• Yong Wang
    •  & Hong Wei
  15. Key Laboratory of Cell Proliferation and Differentiation of the Ministry of Education, College of Life Sciences, Peking University, Beijing 100101, China

    • Yang Yang
    •  & Hongkui Deng
  16. Center for Life Sciences, Peking University, Beijing 100101, China

    • Yang Yang
    •  & Hongkui Deng
  17. Life Science College, North-east Agricultural University, Harbin, Heilongjiang 150030, China

    • Zhonghua Liu
  18. Department of Developmental Biology, Liaoning Medical University, Jinzhou, Liaoning 121001, China

    • Zhidong Luan
  19. Tongji University, Shanghai 200092, China

    • Gang Pei


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Corresponding authors

Correspondence to Yutao Du or Lei Xiao or Liangxue Lai.

Supplementary information

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  1. 1.

    Supplementary information, Table S1

    Characterization of piPSCs

  2. 2.

    Supplementary information, Table S2

    In vivo development of nuclear transfer embryos derived directly from piPSCs with TC procedure

  3. 3.

    Supplementary information, Table S3

    In vitro and in vivo development of nuclear transfer embryos derived directly from piPSCs with HMC procedure.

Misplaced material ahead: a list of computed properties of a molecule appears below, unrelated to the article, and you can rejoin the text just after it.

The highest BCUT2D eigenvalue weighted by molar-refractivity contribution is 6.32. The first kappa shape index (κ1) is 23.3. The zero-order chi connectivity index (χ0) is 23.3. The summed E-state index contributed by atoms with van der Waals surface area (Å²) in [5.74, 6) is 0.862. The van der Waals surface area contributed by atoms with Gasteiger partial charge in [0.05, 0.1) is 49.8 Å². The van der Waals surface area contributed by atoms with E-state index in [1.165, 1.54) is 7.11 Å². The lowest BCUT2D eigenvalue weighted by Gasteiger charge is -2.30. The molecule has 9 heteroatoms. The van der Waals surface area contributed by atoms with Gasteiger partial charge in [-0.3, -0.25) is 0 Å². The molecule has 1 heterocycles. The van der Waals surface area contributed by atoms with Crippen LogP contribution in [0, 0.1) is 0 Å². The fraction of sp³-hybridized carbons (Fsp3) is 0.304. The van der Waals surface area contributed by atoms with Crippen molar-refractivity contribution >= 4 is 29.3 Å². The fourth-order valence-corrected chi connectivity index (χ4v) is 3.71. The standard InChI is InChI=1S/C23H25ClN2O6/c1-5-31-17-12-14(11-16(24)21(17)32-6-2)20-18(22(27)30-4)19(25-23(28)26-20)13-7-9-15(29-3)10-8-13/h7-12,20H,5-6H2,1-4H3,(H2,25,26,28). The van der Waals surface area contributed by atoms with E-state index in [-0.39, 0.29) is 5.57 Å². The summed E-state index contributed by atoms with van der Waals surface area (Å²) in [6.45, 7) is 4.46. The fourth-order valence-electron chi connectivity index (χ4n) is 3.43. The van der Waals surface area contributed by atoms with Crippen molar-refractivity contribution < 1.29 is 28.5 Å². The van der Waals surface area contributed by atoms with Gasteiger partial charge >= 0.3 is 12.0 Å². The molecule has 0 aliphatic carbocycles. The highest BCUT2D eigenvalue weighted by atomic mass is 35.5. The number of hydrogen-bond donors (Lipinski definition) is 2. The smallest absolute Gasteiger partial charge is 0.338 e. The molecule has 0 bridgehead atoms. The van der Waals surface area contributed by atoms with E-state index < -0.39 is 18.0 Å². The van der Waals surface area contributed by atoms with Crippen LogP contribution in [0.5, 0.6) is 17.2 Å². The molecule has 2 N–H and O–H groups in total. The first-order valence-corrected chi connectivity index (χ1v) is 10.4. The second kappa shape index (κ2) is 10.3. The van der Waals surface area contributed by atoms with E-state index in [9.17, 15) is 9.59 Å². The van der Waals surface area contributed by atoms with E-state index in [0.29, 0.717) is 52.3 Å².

4. 4.

    Supplementary information, Table S4

    Information about the additional piPSC lines used for nuclear transfer experiments.

  5. 5.

    Supplementary information, Table S5

    In vitro development of nuclear transferred embryos from piPSCs and piPSC- differentiated cells.

  6. 6.

    Supplementary information, Figure S1

    Expression of exogenous transcription genes in undifferentiated and differentiated piPSCs.

  7. 7.

    Supplementary information, Figure S2

    Hematoxylin/eosin stained sections of tissues from piglet 00507-4#.

  8. 8.

    Supplementary information, Data S1

    Materials and Methods

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(Supplementary information is linked to the online version of the paper on the Cell Research website.)